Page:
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Re: An example...
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Re: An example...


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Posted by The4Blob (12.108.99.30) on July 11, 2003 at 08:08:20:

In Reply to: An example... posted by Lakhesis (203.5.110.252) on July 10, 2003 at 19:48:02:

> Hey there,

> Actually, I must confess, I already ignored the job rantings and ravings! (Hee hee...)
> Your insight that 4's can tend to express negativity which bores and/or repels people is very interesting, especially since it's borne out of a desire to be loved and understood. I have a building theory that one of our worst traits, as 4's, is self sabotage- doing the exact thing that will push away the very thing that we want. This dynamic no doubt influences our sense that we are somehow defective, or worse off than other people- alot of the time we simply cannot see that we are the cause!
> I'll relate a very personal but perfect example of this kind of behaviour: I was travelling in New Zealand at the beginning of this year for 5 weeks, and I met an English guy who, over this time, I fell head over heels in love with. Travelling together led to a steady, slow, sweet and building intimacy, that was made even sweeter by the knowledge that he was coming back to Sydney, Australia (where I'm from)indefinately. Anyway, so things started to shift once we got back to Australia- there was a much more definite romantic vibe between us, which seemed to build to a certain climax and then just dismally fall apart. I was totally confused and upset about this, and have spent a long time blaming him for this and convincing myself that it was totally his fault.
> What I realised, and this has partially to do with being a 4, was that I actually caused the relationship to crumble. My behaviour must have been so bizarre and confusing for him!!! Essentially, once we hit a certain level of emotional intimacy, I would say or do something really stupid and inappropriate in order to push him away. There was something in my core that cried out to him: 'So, you think you like me, do you? Well... Here's about a million reasons WHY YOU SHOULDN'T.' Terrifying that I have reached this level of emotional dysfunction. Again, the dynamic was one of pushing away the very thing that I wanted the most.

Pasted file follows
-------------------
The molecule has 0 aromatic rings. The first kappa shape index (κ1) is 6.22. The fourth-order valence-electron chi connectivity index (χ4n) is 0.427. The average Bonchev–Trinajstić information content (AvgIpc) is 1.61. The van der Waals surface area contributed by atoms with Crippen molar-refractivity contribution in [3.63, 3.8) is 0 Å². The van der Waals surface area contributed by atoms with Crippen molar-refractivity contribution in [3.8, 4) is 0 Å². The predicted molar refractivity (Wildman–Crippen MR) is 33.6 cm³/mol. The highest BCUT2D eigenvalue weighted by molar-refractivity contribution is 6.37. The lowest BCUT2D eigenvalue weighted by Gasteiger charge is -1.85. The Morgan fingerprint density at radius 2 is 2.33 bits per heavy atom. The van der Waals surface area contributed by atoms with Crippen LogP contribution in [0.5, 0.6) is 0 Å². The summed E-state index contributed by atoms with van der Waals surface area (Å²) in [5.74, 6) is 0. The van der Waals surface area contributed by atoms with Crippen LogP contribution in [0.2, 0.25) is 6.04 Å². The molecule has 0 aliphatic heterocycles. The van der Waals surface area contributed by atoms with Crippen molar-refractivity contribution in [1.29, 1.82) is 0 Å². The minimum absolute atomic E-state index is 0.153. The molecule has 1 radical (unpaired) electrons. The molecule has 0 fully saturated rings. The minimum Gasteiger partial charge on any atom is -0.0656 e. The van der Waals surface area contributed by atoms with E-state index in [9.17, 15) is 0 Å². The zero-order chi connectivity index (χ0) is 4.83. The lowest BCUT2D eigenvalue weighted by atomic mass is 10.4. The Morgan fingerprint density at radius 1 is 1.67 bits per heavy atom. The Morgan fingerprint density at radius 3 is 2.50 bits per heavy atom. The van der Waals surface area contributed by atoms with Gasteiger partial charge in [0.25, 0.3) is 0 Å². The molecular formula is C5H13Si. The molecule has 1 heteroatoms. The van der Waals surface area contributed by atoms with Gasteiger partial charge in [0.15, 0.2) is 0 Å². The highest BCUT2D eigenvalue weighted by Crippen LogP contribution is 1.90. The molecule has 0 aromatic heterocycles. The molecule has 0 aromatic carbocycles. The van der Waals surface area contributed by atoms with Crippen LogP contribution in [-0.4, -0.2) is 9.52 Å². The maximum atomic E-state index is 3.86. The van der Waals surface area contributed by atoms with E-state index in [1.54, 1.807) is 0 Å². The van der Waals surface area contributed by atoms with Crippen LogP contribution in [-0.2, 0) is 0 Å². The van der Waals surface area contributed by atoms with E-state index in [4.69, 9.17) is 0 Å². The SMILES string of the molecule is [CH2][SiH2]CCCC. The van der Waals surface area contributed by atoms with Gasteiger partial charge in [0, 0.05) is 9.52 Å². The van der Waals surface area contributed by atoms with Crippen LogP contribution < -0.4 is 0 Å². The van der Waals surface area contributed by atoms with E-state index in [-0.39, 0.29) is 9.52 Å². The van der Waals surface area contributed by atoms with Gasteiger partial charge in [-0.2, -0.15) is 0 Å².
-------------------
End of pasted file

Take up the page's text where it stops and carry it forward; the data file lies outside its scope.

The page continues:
> The only thing that a 4 wants to hear in their life is 'I love you', and yet it is the very thing that they cannot bring themselves to believe once this is said to them. I'm now aware that this is intrinsically linked to our notion that we are defective. It's like a catch 22: because we need almost constant reassurance in order to feel loved, and very rarely get this, our sense of being defective grows- what we do is create a certain self-talk that convinces us to think of reasons WHY our yearning for love is not being fulfilled. Our belief systems start to fill with negativity: I am unlovable because I am fat/ugly/repellant/negative/awkward etc... Once this belief system is founded, it becomes almost impossible to believe the words 'I love you'- we've convinced ourselves for all this time that we're not!
> I think the ultimate goal for a 4 is to unlock and change these beliefs. While I wish that I could explain all of this to the guy that I fell for, it is most probably futile, and wise to restrain, at least for the meantime. It could very easily be misunderstood. The challenge for me now is to start to unravel this newfound information and challenge these beliefs.
> I've found a couple of books have been very useful for this: Deepak Chopra's 'The Path To Love' is a great reminder that we are nothing BUT loveable, Iyanla Vanzant's 'In The Meantime' is full of treasures of self-love, and any works on the shadow self are useful for us: in particular I've found Robert A. Johnson's book 'Owning Your Own Shadow' to be incredibly illuminating.
> I am a 4, and this simply clarifies and brings together information I have been aware of for some time in a way that feels more tangible and graspable.

> Gemma.

>>>>>That's a great 4 story! You will see zillions of posts on here about the 4s push-pull with significant relationships.


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